Sunday, September 06, 2009

Interview: Ramadanman

Hello there, neglected Tapers. You thought we we're gone, didn't you? Well, I can't promise regular updates like the old days, but I've been fishing through some of my transcriptions from earlier in the year, and seeing as they haven't been printed in full before, I thought you lot might like to have a gander. This one comes from Hessle Audio co-founder Ramadanman and was recorded just before Christmas 2008 (some of our conversation found its way into my Hessle "Label Of The Month" feature for RA.)

What sort of stuff were you listening to when you were growing up?

Well, I listened to quite a lot of pop before I was ten, and then I got into hip-hop. I was really into euphoric trance actually – I still am! I remember when I was eleven, I got this double pack CD called Euphoria. They did loads of compilations, and I bought one of the first ones and thought that it was wicked! (laughs) So, some hip-hop like KRS-One and Beastie Boys... Both of my parents worked, so there was a girl that looked after me and she'd listen to a lot of hip-hop like Gangstarr, Beasties, KRS-One... I can't think of many more names at the moment...

When did you first get into UK bass music?

I guess it was probably jungle. I never really got into it that much, but I bought an LTJ Bukem CD when I about 12. I guess that was about 2000, a kind of retrospective CD. I'd never heard anything like it before, and that was how I got into jungle. I didn't really get heavily into it – I just knew about LTJ Bukem and that was it. I was still into a lot of UK hip-hop like Lewis Parker and Skitz, Jehst and stuff. It wasn't until I was about 15 or 16 that I got into... Well, I was never really into garage. Of course, I knew about the pop stuff in the charts, but I didn't really know about the darker stuff. I knew all of the Craig David, Architects, Artful Dodger, Oxide & Neutrino and So Solid Crew, but I didn't know about El-B and Artwork. I think that it was probably because a lot of the guys in South London, it seemed to be a bit more entrenched in their culture.

Where exactly did you grow up?

I grew up in Highgate, which is a really nice area in the North London, so there wasn’t a lot of garage around me when i was growing up, unlike the scene founders in south London where it was more popular perhaps

When did you start producing your own material?

I had piano lessons when I was younger, music theory stuff, and I guess I stopped that when I was about 11 or 12. I kind of did it for five years when I was young. You know those really small kid's keyboards? Well that was my favourite toy when I was 7 or something. I used to record those into tape machines and that was something that really interested me. I'd create tapes, and record stuff, and do pretend radio shows – stuff kids do, anyway – and that kind of progressed eventually.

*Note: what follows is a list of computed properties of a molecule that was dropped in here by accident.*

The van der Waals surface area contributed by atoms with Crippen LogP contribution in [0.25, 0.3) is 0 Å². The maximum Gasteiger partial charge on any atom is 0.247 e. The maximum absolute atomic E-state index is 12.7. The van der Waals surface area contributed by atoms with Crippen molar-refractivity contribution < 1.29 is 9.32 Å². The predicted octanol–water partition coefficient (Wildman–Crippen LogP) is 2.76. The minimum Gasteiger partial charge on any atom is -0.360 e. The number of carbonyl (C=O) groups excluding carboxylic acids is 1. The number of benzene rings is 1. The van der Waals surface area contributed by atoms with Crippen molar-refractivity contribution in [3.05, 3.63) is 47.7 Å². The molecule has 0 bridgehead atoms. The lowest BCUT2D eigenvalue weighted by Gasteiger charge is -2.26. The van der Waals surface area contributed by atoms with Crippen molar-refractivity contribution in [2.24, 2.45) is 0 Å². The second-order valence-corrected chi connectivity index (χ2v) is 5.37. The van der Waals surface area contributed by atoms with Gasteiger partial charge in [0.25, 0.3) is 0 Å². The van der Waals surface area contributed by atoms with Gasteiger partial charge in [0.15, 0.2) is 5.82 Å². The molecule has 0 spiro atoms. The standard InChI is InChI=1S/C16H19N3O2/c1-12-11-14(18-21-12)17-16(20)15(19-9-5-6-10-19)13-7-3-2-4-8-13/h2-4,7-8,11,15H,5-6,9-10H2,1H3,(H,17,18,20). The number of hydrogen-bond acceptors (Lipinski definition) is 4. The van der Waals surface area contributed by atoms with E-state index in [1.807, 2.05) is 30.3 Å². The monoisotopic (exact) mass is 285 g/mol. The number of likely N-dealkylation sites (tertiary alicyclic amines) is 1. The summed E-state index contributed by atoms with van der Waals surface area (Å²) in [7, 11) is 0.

When did that start getting serious for you? Making music to put out?

To be honest, I was always making music for myself. I don't think it started getting serious until I put my first tune out. I used to just make music for the sake of making music; to play to my friends at school or to just listen to myself. I don't actually know really – I've never really thought about that.

What sort of stuff did your first tracks sound like?

The kind of stuff that I was making when I was 12 or 13 – I started using computers around then, so that was a progression, I guess. I had a demo version of this software which you couldn't save on, so I had two hours after school or an afternoon to make a tune. I had quite a strict time limit to make these tunes, so I never really got anything substantial finished. I couldn't even export .wavs on this program, so I had to hook it up to my minidisc recorder and do a live take, often leaving the mic plugged in so you can hear me chatting over the top by accident. It's really cool though – it's nice to have imperfect memories of these tunes that would otherwise be lost. Anyway, I'm digressing: stylewise it was a lot of trancey stuff, quite housey.... I guess it's sort of that grey area of electronica; a bit noodly, synthy, and also quite breaky as well. I was into DJ Shadow a lot as well, so I was almost having a go at what he was doing. As I got older, I was making a lot of hip-hop. I was actually kind of making some minimal house, without really being aware of it. I was listening back to some of the stuff that I was making back in 2004, and I didn't listen to any of those records at the time, but it was actually in that sort of style. Besides making drum'n'bass – it's a bit silly really, quite stupid – listening to it now it's quite Clipz-y sort of wobblers. I think I just found it quite funny. When you're young, sometimes you try and make the most extreme music possible, so I was trying to out-wobble everyone else – kind of what's happening in dubstep now! (laughs)

When did you first start getting into the dubstep sound?